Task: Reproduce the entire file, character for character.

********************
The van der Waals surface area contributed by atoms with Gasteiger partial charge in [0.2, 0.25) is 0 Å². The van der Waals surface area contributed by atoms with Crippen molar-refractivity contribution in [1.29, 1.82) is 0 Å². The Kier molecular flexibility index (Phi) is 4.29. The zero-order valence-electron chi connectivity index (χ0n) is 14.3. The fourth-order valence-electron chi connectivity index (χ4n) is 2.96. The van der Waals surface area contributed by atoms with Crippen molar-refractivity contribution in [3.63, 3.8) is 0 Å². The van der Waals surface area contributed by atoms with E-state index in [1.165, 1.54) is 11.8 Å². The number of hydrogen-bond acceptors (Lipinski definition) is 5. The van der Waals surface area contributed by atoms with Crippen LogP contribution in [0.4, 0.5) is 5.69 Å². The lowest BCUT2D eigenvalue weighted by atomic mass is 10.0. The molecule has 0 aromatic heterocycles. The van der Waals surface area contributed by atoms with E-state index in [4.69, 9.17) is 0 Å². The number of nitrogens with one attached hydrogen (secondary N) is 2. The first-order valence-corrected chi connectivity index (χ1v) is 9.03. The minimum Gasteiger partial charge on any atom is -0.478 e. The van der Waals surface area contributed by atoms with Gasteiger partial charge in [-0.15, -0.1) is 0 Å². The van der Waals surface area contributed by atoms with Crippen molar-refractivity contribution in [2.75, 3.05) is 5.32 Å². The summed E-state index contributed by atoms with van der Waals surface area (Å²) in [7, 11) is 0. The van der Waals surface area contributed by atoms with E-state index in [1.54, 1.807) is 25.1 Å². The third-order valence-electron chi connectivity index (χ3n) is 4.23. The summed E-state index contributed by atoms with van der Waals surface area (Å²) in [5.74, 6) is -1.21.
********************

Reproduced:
The van der Waals surface area contributed by atoms with Gasteiger partial charge in [0.2, 0.25) is 0 Å². The van der Waals surface area contributed by atoms with Crippen molar-refractivity contribution in [1.29, 1.82) is 0 Å². The Kier molecular flexibility index (Phi) is 4.29. The zero-order valence-electron chi connectivity index (χ0n) is 14.3. The fourth-order valence-electron chi connectivity index (χ4n) is 2.96. The van der Waals surface area contributed by atoms with Crippen molar-refractivity contribution in [3.63, 3.8) is 0 Å². The van der Waals surface area contributed by atoms with E-state index in [1.165, 1.54) is 11.8 Å². The number of hydrogen-bond acceptors (Lipinski definition) is 5. The van der Waals surface area contributed by atoms with Crippen LogP contribution in [0.4, 0.5) is 5.69 Å². The lowest BCUT2D eigenvalue weighted by atomic mass is 10.0. The molecule has 0 aromatic heterocycles. The van der Waals surface area contributed by atoms with E-state index in [4.69, 9.17) is 0 Å². The number of nitrogens with one attached hydrogen (secondary N) is 2. The first-order valence-corrected chi connectivity index (χ1v) is 9.03. The minimum Gasteiger partial charge on any atom is -0.478 e. The van der Waals surface area contributed by atoms with Gasteiger partial charge in [-0.15, -0.1) is 0 Å². The van der Waals surface area contributed by atoms with Crippen molar-refractivity contribution in [2.75, 3.05) is 5.32 Å². The summed E-state index contributed by atoms with van der Waals surface area (Å²) in [7, 11) is 0. The van der Waals surface area contributed by atoms with E-state index in [1.54, 1.807) is 25.1 Å². The third-order valence-electron chi connectivity index (χ3n) is 4.23. The summed E-state index contributed by atoms with van der Waals surface area (Å²) in [5.74, 6) is -1.21.